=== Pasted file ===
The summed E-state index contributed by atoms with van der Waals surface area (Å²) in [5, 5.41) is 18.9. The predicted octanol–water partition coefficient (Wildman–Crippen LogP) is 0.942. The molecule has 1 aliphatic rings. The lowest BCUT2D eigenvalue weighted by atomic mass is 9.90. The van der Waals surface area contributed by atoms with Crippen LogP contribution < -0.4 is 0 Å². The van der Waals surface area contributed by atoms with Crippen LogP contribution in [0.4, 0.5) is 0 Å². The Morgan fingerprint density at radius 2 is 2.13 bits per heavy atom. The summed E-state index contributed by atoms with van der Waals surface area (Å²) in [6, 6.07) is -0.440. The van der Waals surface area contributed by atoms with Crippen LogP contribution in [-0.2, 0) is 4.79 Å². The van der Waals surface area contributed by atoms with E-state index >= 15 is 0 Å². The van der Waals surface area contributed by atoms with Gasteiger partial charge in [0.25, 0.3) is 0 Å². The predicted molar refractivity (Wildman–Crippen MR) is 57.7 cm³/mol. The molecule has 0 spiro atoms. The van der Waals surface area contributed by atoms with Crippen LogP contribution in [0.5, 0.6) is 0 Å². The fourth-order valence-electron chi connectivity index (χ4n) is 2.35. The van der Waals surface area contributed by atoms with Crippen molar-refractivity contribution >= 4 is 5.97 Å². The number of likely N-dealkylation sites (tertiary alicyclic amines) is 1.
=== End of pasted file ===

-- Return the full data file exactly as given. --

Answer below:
The summed E-state index contributed by atoms with van der Waals surface area (Å²) in [5, 5.41) is 18.9. The predicted octanol–water partition coefficient (Wildman–Crippen LogP) is 0.942. The molecule has 1 aliphatic rings. The lowest BCUT2D eigenvalue weighted by atomic mass is 9.90. The van der Waals surface area contributed by atoms with Crippen LogP contribution < -0.4 is 0 Å². The van der Waals surface area contributed by atoms with Crippen LogP contribution in [0.4, 0.5) is 0 Å². The Morgan fingerprint density at radius 2 is 2.13 bits per heavy atom. The summed E-state index contributed by atoms with van der Waals surface area (Å²) in [6, 6.07) is -0.440. The van der Waals surface area contributed by atoms with Crippen LogP contribution in [-0.2, 0) is 4.79 Å². The van der Waals surface area contributed by atoms with E-state index >= 15 is 0 Å². The van der Waals surface area contributed by atoms with Gasteiger partial charge in [0.25, 0.3) is 0 Å². The predicted molar refractivity (Wildman–Crippen MR) is 57.7 cm³/mol. The molecule has 0 spiro atoms. The van der Waals surface area contributed by atoms with Crippen LogP contribution in [0.5, 0.6) is 0 Å². The fourth-order valence-electron chi connectivity index (χ4n) is 2.35. The van der Waals surface area contributed by atoms with Crippen molar-refractivity contribution >= 4 is 5.97 Å². The number of likely N-dealkylation sites (tertiary alicyclic amines) is 1.